By Denise Abbott
From Hollywood Reporter — International Edition, vol 361 n 49, 02.29.2000Inside production designer Rick Heinrichs’ spooky settings for Sleepy Hollow
An ominous windmill lurks in the shadows of Sleepy Hollow and eventually becomes the backdrop for the film’s climactic good vs. evil sequence in which the Headless Horseman confronts Ichabod, Katrina and Young Masbath. In a sense, the scene showcases every aspect of the film’s production design. “One of the things we were trying to do,” explains production designer Rick Heinrichs, “was inspire a sense of scary portentousness in the village. I think it’s different from Irving’s Sleepy Hollow, which is described as a dozing Dutch farm community. If our Sleepy Hollow is asleep, it’s a fitful sort of sleep, with nightmares.”While the windmill is more fantasy than reality — with its “pure Burton Batwing” sails — Heinrichs considers the image a metaphor for the town’s restless spirits. “It’s a derelict windmill until Ichabod releases the lever and the sails begin to turn. It’s as if it’s being brought back to life. There’s a ‘living dead’ vibe going on.”
Heinrichs, who has known director Tim Burton for 20 years since their days at Disney’s animation studio, had hoped to build the windmill as a single practical structure that could supply both interior and exterior settings. But safety concerns and the desire to maintain a controlled theatrical environment made Heinrichs decide on a combination of several interior and exterior sets, full-scale and miniature. He built a 60-foot-tall forced-perspective exterior (visible to highway travelers miles away), a base and rooftop set and a quarter-scale miniature. The interior of the mill, which was about 30-feet high and 25-feet wide, featured wooden gears equipped with mechanisms for grinding flour.
A wider view of the windmill was rendered on a Leavesden soundstage set with a quarter-scale windmill, complete with rotating vanes, painted sky backdrop and special-effects fire.
“It was scary for the actors who were having burning wood explode at them,” Heinrichs recalls. “There were controls in place and people standing by with hoses, of course, but there’s always a chance of something going wrong.”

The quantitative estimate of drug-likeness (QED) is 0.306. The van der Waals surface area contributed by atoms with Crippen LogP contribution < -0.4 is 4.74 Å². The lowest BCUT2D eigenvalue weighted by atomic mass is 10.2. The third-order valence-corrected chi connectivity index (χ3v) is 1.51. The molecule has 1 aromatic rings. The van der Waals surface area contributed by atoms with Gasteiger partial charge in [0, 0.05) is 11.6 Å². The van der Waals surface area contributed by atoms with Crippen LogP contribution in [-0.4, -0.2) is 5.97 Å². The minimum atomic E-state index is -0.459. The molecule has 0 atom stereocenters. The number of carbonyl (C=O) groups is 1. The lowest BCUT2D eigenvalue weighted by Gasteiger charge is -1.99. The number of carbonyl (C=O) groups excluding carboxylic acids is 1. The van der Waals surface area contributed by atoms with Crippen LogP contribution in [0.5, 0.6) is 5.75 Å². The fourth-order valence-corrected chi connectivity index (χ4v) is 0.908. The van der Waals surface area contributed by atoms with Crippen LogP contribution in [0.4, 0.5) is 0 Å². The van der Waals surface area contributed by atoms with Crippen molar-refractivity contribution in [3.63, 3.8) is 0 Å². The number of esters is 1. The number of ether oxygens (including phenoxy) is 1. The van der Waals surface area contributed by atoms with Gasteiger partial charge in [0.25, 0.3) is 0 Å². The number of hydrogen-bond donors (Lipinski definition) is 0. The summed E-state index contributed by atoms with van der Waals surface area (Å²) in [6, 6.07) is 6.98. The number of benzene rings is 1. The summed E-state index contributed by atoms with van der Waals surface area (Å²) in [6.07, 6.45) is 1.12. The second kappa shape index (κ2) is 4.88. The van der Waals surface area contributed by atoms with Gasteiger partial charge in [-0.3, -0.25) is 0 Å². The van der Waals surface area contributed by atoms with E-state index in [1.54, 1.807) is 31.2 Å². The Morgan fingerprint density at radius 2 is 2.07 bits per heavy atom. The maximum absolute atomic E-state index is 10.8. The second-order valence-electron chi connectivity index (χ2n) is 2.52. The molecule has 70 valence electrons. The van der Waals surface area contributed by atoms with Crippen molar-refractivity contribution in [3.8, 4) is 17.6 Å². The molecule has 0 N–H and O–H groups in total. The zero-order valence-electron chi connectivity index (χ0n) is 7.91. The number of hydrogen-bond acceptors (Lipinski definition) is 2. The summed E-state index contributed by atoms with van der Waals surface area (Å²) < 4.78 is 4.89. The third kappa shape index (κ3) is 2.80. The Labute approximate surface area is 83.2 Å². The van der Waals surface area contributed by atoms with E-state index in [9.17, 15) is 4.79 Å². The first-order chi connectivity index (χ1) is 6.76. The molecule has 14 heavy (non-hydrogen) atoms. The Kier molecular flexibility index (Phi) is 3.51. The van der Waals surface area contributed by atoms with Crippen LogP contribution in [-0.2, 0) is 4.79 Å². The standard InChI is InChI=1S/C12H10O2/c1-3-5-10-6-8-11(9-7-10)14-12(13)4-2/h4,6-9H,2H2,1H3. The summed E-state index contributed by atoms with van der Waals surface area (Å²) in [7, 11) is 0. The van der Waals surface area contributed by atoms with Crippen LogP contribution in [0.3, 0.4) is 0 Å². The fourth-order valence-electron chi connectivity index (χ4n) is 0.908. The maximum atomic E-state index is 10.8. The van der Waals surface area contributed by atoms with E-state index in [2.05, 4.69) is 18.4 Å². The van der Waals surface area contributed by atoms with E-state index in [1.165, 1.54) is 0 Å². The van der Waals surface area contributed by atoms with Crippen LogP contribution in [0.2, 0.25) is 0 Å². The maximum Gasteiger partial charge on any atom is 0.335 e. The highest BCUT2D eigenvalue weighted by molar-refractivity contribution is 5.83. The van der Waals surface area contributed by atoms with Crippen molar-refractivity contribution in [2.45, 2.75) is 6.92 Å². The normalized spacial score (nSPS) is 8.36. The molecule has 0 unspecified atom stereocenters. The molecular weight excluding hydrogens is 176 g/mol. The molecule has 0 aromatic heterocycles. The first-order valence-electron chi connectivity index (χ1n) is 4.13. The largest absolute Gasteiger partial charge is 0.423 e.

For a final shot of the burning mill exploding, the quarter-scale windmill and painted backdrop were erected against the outside wall of the “flight shed,” a spacious hangar on the far side of Leavesden Studios. “The special-effects crew would set the vanes on fire and put the flames out after each take. They have a way of sealing things and applying the flammable material on top, although, after the course of several nights, it does do a number on the structure. For scheduling reasons, we shot the postexplosion first, so I was delighted that the blades fell where we wanted. Cables were used to try to make them land correctly, but it really comes down to luck.”
The flight shed interior served as the staging ground for a heart-stopping chase sequence, with Ichabod, Katrina and Young Masbath escaping the windmill conflagration in a horse-drawn coach, riding into the depths of the Western Woods with the Headless Horseman in hot pursuit. The hangar’s interior walls were knocked down to create a 450-foot run, with a 40-foot width still allowing for coach and cameras. Heinrichs tailored the sets so cinematographer Emmanuel Lubezki could shoot from above without seeing the end of the stage. “They’d start the horses at one end, and by the time they gathered full speed, they had to slow down so they wouldn’t smash into the wall. They were able to photograph only about six seconds worth of film at a time. Had we tried to do the coach chase outdoors, it could have been disastrous because of weather and the sheer size of what Lubezki would have had to light. So we just repeated the action over and over along the length of our interior forest set. After being edited, the sequence read as if they’d traveled two miles.”
The film’s strong design element necessitated that nearly everything be built from scratch. “One of the great accomplishments for us was building a functioning hydraulically powered windmill with carved wooden gears,” says Heinrichs. “Special effects worried that the teeth would grind down and break off. They wanted to use multigears running on separate motors. I thought, ‘Windmills have been used for hundreds of years; it’s got to work.’ It was magnificent to see.
“There’s a theatrical truth to the set that I know the actors really appreciated,” continues Heinrichs, who used a combination of real materials, painted backings and old-fashioned perspective techniques to create what he calls “stylized naturalism.””(Actor) Ian McDiarmid had just finished working on Phantom Menace, and he was so delighted not to be working on a blue-screen stage. There was mood, atmosphere and actual quality the actors could play off of and react to. It’s as close to old Hollywood as you can get.”